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The Story of Wild Brook Trout

Closeup photo showing the side of a wild brook trout, with olive, gray, blue, red, and orange coloration. The wild Brook Trout is an American symbol of persistence, adaptability, and the pristine wilderness that covered North America prior to European settlement. It is the only native trout that inhabits the cold, clear streams of much of the eastern United States, and is prized by anglers. It’s truly a heritage species.

Brook trout are resilient.  The have thrived in the cold waters of the Appalachian mountains for the last several million years.  In the deep in the mountain hollows protected by towering oak and pine and impenetrable rhododendron thickets, the southern Appalachian brook trout - known to be genetically distinct from its northern counterparts, is found in the tiniest of headwater tributaries, in what anglers call 'small water'.  Farther north, brook trout swim in ponds, lakes, and coastal rivers, and they take on different sizes and colors in these different habitats. Scientists and managers are constantly unfolding more facets of its life history, that is - how it grows and reproduces, where it lives, what it eats, and  what strategies it uses to stay alive in diverse habitats.  In Maine, biologists recently discovered brook trout spawning under the cover of lake ice.

Photo of a fish creel, rod, vest, and flies, by USFWS and a quote "The ultimate prize for us is fishable populations of wild brook trout. Its the reason we came together and is the reason we are working so hard" - Nat Gillespie, Chair, EBTV
Unfortunately, detrimental land and water use practices have taken a toll on our landscape, greatly diminishing the presence of wild Brook Trout throughout its native range.  Most wild Brook Trout are relegated to headwater streams, where forest cover is still prevalent and temperatures are still cool enough. Unable to thrive in poor water quality or degraded habitats, wild Brook Trout are excellent indicators of clean water and healthy aquatic systems. Therefore the decline of wild Brook Trout throughout its historic eastern range should serve as a warning about the state of our waters.
"The ultimate prize for us is fishable populations of wild brook trout. It's the reason we came together and is the reason we are working so hard". - Nat Gillespie, EBTJV Chair.


We at Eastern Brook Trout Joint Venture want to ensure that our children's grandchildren will have the excitement of catching a wild brook trout. 



 

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What everyone can do to help.

Are you a landowner? See how you can be a great steward of the rivers and streams.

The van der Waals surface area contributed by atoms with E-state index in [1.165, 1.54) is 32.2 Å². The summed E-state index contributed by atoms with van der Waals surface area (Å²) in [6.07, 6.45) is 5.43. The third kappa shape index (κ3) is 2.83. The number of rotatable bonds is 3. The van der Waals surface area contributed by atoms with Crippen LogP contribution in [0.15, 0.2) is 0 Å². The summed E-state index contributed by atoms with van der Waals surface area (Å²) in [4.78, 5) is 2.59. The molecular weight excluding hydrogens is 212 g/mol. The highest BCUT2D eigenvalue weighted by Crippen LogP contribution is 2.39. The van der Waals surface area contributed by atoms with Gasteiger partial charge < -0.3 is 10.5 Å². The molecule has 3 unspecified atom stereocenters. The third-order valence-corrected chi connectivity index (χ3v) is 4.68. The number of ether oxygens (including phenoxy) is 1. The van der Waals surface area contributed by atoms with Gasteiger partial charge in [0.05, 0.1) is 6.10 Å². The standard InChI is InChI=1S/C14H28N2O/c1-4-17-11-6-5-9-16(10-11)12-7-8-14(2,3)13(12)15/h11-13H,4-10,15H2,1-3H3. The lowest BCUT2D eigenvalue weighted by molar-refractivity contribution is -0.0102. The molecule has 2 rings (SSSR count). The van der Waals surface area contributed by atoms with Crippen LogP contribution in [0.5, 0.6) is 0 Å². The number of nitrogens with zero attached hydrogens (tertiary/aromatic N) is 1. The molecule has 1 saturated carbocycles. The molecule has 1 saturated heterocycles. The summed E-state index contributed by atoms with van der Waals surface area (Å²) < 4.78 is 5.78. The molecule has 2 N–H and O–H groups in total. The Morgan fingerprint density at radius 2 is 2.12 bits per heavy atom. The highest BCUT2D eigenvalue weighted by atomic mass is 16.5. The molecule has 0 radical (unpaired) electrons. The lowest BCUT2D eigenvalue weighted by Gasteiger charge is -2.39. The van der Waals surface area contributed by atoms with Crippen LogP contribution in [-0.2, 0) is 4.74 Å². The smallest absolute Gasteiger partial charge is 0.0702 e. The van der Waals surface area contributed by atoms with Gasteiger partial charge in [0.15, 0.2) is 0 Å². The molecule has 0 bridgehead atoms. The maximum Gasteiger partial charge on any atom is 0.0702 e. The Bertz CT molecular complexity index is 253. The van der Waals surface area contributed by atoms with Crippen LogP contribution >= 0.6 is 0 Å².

Landowner Resources - Funding and Technical Assistance

Are you a landowner or caretaker of land near a river or stream? Are you looking for advice, technical assistance, or funding to help protect or improve conditions for wild brook trout, or water quality in general? Many programs exist that can bring information and/or funding to you! We've compiled a list of national programs, and have also provided a searchable database to resources specific to the states in the native brook trout range.

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Find Your Niche

The wild Brook Trout is an iconic symbol of pristine waters as it’s only found in the healthiest streams, rivers, lakes and ponds. Unfortunately, poor land and water use practices are severely affecting water quality and quantity and as a result, wild Brook Trout populations are declining throughout its native range in the eastern portion of the U.S. However, the good news is the plight of wild Brook Trout is reversible. By working collaboratively we can ensure there is enough clean water to conserve wild Brook Trout, sustain outdoor recreation, generate economic vitality, and provide inherent values for generations to come.

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Brook trout basics

Life History and Habitat Needs of brook trout

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Regional Brook Trout Threats

Brook Trout populations have severely declined across their native range due to a multitude of threats. Brook Trout are indicators of cold clean water and their decline is the result of degraded habitat and invasive species.

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Nat Gillespie quote

Photo of a fish creel, rod, vest, and flies, by USFWS and a quote "The ultimate prize for us is fishable populations of wild brook trout. Its the reason we came together and is the reason we are working so hard" - Nat Gillespie, Chair, EBTV

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